Just about all industrial facilities, plants, mills, and manufacturing facilities have a few things in common. First, they all want to find ways to reduce costs and increase efficiency. Second, they require a large amount of power to run. Third, they very likely also require a great deal of heat energy for various industrial processes and heating. Fortunately, there is a solution to meet all of these needs while simultaneously reducing greenhouse gas emissions and pollution: Combined Heat and Power Systems.
What Are Combined Heat and Power Systems?
Combined heat and power systems, also known simply as CHP systems,or sometimes as cogeneration systems, are systems designed to simultaneously produce both heat and electricity. The generation of electricity naturally results in the release of heat as a byproduct. However, in basic electric utility systems that heat is allowed to escape into the environment, often through smokestacks along with greenhouse gases, pollution, and other emissions. Often as much as two thirds of the energy released from the fuel source is lost in the way. Combined heat and power systems eliminate that waste by capturing the released heat and deploying it throughout the facility where it can be used for industrial processes or warmth.
What Are the Benefits of Combined Heat and Power Systems?
The most obvious benefits of combined heat and power systems are the reduction in fuel costs and the improvement in fuel efficiency. Instead of burning fuel once to generate electricity, losing the heat produced, and then burning more fuel to make heat, combined heat and power systems harness both to begin with, requiring much less fuel to be used and greatly improving efficiency. With combined heat and power systems efficiency levels may reach an impressive 80-90%. By contrast conventional electricity generation may only be about 35% efficient and standard boilers may only be about 65% efficient.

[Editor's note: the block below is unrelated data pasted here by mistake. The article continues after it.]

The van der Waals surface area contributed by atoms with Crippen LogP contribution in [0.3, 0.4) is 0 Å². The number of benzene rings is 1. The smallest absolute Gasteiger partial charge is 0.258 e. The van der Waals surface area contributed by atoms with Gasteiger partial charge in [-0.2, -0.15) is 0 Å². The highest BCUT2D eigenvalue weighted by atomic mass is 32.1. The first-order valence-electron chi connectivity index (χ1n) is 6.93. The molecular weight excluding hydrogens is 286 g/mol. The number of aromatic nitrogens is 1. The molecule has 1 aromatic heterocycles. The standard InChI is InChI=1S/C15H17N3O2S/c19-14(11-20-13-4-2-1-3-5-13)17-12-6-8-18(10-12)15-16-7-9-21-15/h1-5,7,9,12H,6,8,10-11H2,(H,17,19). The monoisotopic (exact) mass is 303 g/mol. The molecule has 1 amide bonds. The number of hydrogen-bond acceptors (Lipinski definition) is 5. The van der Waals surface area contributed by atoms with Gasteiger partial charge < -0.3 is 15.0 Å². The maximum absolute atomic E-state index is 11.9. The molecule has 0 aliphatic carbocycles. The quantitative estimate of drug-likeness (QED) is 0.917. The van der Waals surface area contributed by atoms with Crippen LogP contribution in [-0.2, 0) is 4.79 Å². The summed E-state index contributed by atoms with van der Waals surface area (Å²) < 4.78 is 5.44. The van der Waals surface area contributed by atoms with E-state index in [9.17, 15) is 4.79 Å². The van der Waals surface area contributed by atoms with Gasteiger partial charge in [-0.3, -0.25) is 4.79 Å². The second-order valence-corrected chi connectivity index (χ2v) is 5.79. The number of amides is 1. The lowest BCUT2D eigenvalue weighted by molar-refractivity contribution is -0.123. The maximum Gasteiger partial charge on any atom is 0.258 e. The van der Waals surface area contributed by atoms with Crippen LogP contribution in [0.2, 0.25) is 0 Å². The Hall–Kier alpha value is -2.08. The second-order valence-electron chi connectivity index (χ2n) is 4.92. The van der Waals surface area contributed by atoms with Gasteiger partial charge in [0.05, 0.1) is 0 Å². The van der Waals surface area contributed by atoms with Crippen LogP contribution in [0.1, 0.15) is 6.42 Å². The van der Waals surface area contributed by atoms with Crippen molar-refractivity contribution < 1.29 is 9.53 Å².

Burning less fuel also helps reduce greenhouse gas emissions, thus benefiting the environment, while simultaneously relieving strain on the power grid. CHP systems are also routinely used in conjunction with distributed power generation, or DG, which involves generating the power on-site instead of at large-scale utility plants and then distributing it across a power grid. Together CHP and DG dramatically reduce operational costs for the facility using them while improving energy security and efficiency.
How Quality Engineering Impacts Combined Heat and Power Systems
With all of the benefits of combined heat and power systems and distributed power generation it would be understandable if all industrial and manufacturing companies wanted to rush out and buy one for their facilities immediately. However, implementation of these systems requires a great deal of expertise and care. It also requires a full overhaul of existing systems and building out of the new system. During this process systems engineers must carefully analyze the entire system and oversee its implementation to ensure that it will run safely and efficiently. Polaris is proud to be at the forefront of combined heat and power systems implementation and to offer this extremely valuable service to our clients.